We especially ask each participant to respect others’ observance levels. Also, if you are curious about someone’s observance, just ask! It’s a great time to learn in a supportive community.

A: Our festivals are pesca-vegetarian events, meaning food will be mostly vegetarian with some fish (which you may easily opt out of). On special occasions we may choose to serve a meat meal. When we do, we will ensure that it is kosher and completely segregated from our dairy and vegetarian kosher kitchen equipment.

In making its food choices, Wilderness Torah prepares food according to the highest ethical standards, including kosher, local, organic, seasonal, humane, and socially just. Wilderness Torah prioritizes sourcing fresh, unprocessed foods, and when choosing processed or packaged foods, aims to purchase certified kosher foods.

Wilderness Torah may at times prioritize certain values, such as local or organic, over kosher-certified. When such a choice is warranted, we will share such decisions openly, and a kosher option will be available. Examples:

  • We purchased local, homemade, organic bagels for Shavuot that were not kosher. We had kosher bread choices available.
  • Raw, local, organic honey was gifted to us. We had kosher honey available.

Our kitchen is kosher, however we do not employ a mashgiach (someone who supervises kashrut, the guidelines for keeping kosher). Please ask if you want more details on how we prepare and maintain kashrut in our wilderness kitchen.

A: Shabbat (Friday evening to Saturday evening) marks the seventh day of creation, the Sabbath, when we rest from acts of doing, making, and creating. We strive to make Shabbat comfortable to those holding the halacha(Jewish law) of Shabbat, while accommodating the spectrum of needs in the village.

We do not cook meals on Shabbat (we still prepare delicious food, however, and sometimes eat hot food prepared before Shabbat that is kept warm with special earthen heat retention technology).

To honor the spectrum of Shabbat observance, there will be instruments used for our communal Kabbalat Shabbat (the pre-Shabbat service that welcomes in Shabbat), but not for maariv (the service that occurs after Shabbat has begun) once Shabbat candles are lit.

Saturday morning we provide options for prayer to accommodate varying needs, such as an instrumental service, a traditional egalitarian service (when there is sufficient interest), a prayer hike, and free time to roam. We will end Shabbat when there are three stars in the sky by making Havdala (the ceremony that divides the holy day of Shabbat from the rest of the week).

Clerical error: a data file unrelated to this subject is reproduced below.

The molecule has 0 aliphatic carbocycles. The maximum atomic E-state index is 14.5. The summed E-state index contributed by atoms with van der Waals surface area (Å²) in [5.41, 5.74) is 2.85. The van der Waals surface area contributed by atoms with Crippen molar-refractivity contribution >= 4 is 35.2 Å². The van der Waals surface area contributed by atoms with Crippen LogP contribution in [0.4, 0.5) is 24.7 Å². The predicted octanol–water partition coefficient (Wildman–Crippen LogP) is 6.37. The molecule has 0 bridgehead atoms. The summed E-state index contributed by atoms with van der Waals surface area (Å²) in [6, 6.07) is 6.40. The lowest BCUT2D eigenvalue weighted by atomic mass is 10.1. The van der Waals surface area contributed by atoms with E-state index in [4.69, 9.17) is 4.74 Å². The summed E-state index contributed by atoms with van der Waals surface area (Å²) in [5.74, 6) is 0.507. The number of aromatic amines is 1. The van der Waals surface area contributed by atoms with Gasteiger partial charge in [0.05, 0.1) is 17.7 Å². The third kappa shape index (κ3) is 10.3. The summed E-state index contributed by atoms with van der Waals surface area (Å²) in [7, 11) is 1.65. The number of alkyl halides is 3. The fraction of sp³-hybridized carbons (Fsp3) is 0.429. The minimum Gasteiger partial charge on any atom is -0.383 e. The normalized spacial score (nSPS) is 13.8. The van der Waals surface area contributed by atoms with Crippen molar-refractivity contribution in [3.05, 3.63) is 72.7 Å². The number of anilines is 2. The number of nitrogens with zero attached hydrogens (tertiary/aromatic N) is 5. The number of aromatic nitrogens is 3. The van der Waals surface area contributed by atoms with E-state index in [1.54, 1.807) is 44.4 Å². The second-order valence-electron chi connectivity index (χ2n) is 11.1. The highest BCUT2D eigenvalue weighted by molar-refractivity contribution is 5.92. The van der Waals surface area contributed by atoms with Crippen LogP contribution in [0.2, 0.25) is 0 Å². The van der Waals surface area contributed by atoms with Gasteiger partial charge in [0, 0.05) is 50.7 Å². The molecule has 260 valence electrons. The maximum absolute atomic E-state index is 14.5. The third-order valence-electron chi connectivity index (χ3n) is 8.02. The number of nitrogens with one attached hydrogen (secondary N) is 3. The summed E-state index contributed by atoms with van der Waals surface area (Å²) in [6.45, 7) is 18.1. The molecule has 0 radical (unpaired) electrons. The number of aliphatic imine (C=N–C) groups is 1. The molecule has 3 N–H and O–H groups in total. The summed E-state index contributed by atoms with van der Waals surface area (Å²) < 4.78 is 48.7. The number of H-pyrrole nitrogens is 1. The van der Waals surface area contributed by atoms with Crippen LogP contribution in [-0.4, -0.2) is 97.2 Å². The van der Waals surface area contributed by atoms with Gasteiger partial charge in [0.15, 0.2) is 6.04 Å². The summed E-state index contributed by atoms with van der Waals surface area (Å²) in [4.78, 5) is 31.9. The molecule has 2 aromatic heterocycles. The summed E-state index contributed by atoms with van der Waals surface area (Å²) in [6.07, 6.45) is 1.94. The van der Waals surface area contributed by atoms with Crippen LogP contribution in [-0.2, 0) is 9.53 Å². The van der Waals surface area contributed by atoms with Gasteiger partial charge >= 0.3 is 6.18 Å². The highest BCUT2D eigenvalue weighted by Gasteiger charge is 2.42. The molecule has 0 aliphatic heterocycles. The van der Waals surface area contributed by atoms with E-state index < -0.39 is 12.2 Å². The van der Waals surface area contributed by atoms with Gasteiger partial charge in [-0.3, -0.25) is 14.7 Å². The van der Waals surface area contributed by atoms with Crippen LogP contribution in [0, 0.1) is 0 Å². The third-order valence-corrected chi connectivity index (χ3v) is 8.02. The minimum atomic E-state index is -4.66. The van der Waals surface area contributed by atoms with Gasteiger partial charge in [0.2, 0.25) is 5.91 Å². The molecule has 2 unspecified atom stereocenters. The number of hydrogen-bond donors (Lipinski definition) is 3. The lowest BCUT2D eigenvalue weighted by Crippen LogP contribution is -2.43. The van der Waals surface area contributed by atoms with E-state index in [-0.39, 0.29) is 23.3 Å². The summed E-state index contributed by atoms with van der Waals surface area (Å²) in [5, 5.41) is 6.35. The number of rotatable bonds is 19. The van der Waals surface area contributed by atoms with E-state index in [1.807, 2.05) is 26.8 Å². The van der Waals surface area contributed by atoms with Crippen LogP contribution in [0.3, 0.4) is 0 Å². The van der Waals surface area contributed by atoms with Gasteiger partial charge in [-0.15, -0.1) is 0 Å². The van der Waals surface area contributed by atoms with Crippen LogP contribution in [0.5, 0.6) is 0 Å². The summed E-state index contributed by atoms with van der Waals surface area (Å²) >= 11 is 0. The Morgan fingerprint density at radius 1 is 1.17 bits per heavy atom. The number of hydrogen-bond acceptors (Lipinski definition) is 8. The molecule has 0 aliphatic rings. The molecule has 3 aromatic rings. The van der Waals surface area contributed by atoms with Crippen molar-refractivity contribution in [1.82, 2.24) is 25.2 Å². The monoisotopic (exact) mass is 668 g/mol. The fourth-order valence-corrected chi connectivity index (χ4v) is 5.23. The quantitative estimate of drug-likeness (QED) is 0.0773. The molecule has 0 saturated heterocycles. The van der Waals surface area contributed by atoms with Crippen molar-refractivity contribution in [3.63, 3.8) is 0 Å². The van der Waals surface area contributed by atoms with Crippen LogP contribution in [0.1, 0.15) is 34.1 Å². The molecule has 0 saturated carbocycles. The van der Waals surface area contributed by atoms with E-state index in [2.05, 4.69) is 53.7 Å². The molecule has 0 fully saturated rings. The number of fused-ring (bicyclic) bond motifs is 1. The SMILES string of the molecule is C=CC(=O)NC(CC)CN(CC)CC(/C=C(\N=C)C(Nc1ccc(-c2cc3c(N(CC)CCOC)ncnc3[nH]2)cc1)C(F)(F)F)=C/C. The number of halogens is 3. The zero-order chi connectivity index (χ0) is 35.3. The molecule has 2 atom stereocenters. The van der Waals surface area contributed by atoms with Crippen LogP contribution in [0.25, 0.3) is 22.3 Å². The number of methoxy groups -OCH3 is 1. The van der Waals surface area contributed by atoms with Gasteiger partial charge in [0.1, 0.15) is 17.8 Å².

A: Due to the rustic nature of living outside, we make certain halachic (Jewish legal) exceptions for the health, safety, and comfort of the community. For example, the kitchen prepares hot water during Shabbat for people to have warm drinks if they choose and to ensure that hot dishwater is available to maintain proper sanitation in the kitchen. We also provide hot water that was heated before Shabbat for those who observe.

We use a small generator to power a genius invention called a “cool-bot” that keeps our food fresh (it’s a homemade refrigerated trailer). We turn this generator off at night when it’s cool to save energy and so that we can’t hear its whir at night. This means that on Shabbat, we will turn off the generator on Friday night and turn it back on early Saturday morning, if necessary, to protect the food of the village.

On very cold Shabbat evenings, we reserve the option to build fire for the warmth and comfort of participants. We often wonder, how did our ancestors celebrate Shabbat when they were nomadic desert people? Although we have yet to build fire on Shabbat, we contemplate the halachic exception called Pekuach Nefesh (the exception for saving lives) and when we might invoke this to keep our village healthy during cold snaps in the wilderness. If this interests you, please come and speak to us about your ideas!

The village has a spectrum of observance. While one person observes all the mitzvot (commandments/opportunities for holy acts), others may not—so you will see flashlights, cameras, and other devices used by individuals during Shabbat. Wilderness Torah does not ask individuals to refrain from their personal practice—but simply to be aware and respectful of different approaches to holding the traditions.

A: Passover is both a time of liberation and a time of experiencing constriction. An important component of the practice of Passover is the observance of food restrictions that help us remember slavery and exodus.